However, when physically examined on December 20, 1991 by Dr. Marcial Ceñido, Medico-Legal Officer of the Western Police District Command, Sarah's private parts showed no lacerations and her hymen was found to be intact.6 As a result, the examining physician discounted the possibility of rape and opined that Sarah remained a virgin.7
Surprisingly, thinking perhaps that the prosecution's evidence is weak and probably hoping to capitalize on the aforementioned testimony of the medico-legal officer, the defense waived its right to present evidence and instead moved that the case be deemed submitted for decision.8
The strategy however backfired on accused-appellant and the trial court found him guilty beyond reasonable doubt of two counts of rape. The trial court ruled that the slightest penetration consummates rape despite the absence of rupture in the hymen.9
Accused-appellant now comes to this Court through the instant appeal, pleading for the reversal of his conviction on account of the twin errors allegedly committed by the trial court, namely: 1) the trial court gravely erred in giving full credence to the testimony of the prosecution witness Ma. Sarah Villareal which is highly incompetent and unreliable, and 2) the trial court gravely erred in convicting the accused-appellant despite failure of the prosecution to prove his guilt beyond reasonable doubt.10
In an attempt to discredit rape victim Sarah Villareal, accused-appellant assails her credibility and argues that at her tender age of ten (10) years, she is utterly innocent of the ways of the world and unfamiliar with the subject of sex and sexual intercourse. Thus, appellant submits that with Sarah's naivety, she could have just fabricated the rape charges against the former. Additionally, appellant belabours that fact that the victim failed to immediately report the sexual abuse against her.
The parameters for scrutinizing the credibility of witnesses has been set forth as follows: (1) the appellate court will not disturb the factual findings of the lower court, unless there is a showing that it had overlooked, misunderstood, or misapplied some fact or circumstance of weight and substance that would have affected the result of the case; (2) the findings of the trial court pertaining to the credibility of witnesses are entitled to great respect since it had the opportunity to examine their demeanor as they testified in the witness stand, and (3) a witness who testified in a categorical, straightforward, spontaneous and frank manner and remained consistent on cross-examination is a credible witness.11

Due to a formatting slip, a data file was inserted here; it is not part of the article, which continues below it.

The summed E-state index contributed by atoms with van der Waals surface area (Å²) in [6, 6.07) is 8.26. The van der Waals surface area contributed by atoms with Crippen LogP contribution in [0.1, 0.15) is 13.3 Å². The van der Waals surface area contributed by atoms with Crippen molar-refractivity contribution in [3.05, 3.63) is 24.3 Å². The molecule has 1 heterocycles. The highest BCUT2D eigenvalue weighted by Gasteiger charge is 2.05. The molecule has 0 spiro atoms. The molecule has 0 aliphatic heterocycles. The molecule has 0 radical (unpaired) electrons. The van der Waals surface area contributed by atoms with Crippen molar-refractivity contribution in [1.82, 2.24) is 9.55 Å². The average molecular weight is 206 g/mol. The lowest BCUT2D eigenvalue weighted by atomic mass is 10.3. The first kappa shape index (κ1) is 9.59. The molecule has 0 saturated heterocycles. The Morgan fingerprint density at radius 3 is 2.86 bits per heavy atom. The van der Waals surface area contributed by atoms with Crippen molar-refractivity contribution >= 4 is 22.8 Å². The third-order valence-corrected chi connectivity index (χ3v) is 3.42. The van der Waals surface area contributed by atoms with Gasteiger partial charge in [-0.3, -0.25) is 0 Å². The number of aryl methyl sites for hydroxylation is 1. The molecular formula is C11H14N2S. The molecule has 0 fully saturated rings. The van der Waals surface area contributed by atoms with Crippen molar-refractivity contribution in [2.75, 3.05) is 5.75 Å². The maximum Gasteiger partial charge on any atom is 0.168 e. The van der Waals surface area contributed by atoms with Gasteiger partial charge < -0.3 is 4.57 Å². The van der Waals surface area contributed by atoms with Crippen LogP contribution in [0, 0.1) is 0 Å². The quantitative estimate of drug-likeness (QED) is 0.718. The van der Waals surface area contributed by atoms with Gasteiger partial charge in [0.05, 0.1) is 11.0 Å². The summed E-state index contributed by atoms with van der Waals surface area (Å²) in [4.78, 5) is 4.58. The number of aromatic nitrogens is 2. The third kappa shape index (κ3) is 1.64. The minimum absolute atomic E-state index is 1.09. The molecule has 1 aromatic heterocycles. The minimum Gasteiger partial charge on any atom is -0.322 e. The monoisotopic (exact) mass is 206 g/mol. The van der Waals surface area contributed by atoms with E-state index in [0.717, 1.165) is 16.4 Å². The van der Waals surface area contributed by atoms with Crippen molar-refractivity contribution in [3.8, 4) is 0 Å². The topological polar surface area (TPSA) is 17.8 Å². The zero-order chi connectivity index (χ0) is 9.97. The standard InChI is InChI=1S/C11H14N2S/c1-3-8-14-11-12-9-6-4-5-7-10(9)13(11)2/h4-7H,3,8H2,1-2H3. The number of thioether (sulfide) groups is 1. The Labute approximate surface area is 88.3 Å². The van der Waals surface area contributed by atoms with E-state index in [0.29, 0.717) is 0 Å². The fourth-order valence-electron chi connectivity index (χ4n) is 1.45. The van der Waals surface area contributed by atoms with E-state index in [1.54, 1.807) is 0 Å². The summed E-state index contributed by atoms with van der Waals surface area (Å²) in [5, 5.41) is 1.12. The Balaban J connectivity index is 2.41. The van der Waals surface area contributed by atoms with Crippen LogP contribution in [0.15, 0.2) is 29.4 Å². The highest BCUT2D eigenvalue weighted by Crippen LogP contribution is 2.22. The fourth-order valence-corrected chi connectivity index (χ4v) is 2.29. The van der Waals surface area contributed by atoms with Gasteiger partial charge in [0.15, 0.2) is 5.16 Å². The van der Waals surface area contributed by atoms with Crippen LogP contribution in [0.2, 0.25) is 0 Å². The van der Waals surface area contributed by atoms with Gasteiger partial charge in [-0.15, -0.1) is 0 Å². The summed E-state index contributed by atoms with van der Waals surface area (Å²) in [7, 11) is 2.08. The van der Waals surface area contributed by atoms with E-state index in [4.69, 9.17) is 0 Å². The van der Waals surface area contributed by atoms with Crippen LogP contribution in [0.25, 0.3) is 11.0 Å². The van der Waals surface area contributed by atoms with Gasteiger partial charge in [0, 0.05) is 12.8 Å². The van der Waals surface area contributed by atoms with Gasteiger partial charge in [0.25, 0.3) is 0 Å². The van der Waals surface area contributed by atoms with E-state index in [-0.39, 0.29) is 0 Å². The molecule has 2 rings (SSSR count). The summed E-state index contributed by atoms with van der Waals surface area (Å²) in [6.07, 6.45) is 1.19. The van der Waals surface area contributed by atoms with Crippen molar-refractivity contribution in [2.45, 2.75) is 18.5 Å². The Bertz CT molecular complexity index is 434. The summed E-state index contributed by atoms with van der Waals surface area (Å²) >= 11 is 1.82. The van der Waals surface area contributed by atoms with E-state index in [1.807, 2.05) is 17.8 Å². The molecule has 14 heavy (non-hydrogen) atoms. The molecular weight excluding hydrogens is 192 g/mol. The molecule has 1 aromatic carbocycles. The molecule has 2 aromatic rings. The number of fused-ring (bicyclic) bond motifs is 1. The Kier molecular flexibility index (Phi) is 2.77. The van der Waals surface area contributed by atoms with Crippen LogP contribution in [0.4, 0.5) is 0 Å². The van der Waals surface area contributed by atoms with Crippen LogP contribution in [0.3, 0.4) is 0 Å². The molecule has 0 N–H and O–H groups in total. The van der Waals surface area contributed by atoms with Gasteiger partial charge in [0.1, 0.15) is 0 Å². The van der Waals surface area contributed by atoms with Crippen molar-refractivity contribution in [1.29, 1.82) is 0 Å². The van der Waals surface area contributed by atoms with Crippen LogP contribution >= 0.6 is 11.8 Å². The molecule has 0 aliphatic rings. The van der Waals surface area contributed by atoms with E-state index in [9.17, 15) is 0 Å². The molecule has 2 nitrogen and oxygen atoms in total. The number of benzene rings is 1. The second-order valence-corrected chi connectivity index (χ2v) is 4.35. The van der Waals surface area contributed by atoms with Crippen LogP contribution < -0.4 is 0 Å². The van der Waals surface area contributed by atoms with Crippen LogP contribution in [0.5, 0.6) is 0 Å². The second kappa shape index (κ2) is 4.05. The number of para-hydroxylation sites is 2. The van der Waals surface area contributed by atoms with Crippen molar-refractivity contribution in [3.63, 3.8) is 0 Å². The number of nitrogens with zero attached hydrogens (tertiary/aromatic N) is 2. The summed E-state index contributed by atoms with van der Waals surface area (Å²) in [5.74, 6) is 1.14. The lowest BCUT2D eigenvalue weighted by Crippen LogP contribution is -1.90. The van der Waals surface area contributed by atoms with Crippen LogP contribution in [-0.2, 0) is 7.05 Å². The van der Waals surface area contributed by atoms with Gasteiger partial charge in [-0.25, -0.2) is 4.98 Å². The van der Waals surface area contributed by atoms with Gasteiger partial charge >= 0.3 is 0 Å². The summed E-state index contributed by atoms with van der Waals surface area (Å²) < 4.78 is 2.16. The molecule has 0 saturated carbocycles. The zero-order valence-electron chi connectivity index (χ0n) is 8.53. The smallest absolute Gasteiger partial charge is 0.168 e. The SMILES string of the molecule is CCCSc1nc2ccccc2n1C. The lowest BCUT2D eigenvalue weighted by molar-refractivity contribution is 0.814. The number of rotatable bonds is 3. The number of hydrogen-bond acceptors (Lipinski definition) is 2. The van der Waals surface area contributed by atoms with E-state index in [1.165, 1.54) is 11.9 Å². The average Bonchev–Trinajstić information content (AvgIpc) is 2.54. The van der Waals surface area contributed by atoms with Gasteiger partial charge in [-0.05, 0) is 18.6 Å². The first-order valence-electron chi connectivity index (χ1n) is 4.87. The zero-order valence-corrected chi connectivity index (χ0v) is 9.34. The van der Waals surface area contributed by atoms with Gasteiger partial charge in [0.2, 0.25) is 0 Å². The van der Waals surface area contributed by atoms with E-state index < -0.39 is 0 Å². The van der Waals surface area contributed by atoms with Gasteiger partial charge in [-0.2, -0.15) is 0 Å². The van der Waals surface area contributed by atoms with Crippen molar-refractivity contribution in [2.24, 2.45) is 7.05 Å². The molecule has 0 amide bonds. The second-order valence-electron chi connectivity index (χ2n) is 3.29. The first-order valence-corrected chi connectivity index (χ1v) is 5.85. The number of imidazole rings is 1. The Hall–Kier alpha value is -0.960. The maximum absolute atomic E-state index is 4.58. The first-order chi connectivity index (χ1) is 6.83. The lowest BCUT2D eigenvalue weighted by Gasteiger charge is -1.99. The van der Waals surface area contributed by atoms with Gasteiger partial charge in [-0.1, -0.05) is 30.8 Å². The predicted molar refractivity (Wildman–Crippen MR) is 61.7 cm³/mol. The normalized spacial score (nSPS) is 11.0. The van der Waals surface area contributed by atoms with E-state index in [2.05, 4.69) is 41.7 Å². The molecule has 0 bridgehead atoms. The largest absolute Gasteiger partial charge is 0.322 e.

We have meticulously reviewed the records of his case and found no reason to doubt the testimony of Sarah Villareal as she did not waver in her declaration that she was indeed raped and that the culprit was accused- appellant.
Moreover, contrary to accused-appellant's assertion, the prevailing rule is that testimonies of rape victims who are young and immature deserve full credence12 considering that "no woman, especially of tender age, would concoct a story of defloration, allow an examination of her private parts, and thereafter pervert herself by being subject to a public trial, if she was not motivated solely by the desire to have the culprit apprehended and punished."13
Neither do we find convincing accused-appellant's claim of delay on the part of the victim in immediately reporting the sexual assault because of his failure to timely raise the same before the lower court. By opting not to present any controverting evidence at all during the trial, appellant foreclosed his right to interpose any objection to the prosecution's evidence upon appeal in conformity with the rule that issues not raised in the proceedings below can not be ventilated for the first time before this Court.14 Nevertheless, it should be stressed that the mere failure to report the incident immediately does not cast doubt on the credibility of the charge even notwithstanding the fact that the delay is not in any way attributable to the threats of death or intimidation made and exercised by the accused on the victim.15
Finally, with respect to accused-appellant's assertion that the prosecution failed to establish his guilt beyond reasonable doubt, the same is totally bereft of merit. Appellant's theory is that the absence of any laceration in the victim's private parts completely negated the fact of rape, there being no physical evidence of the same. This, according to appellant, is confirmed by the findings of the medico-legal officer who examined the victim and testified in this wise:
xxx       xxx       xxx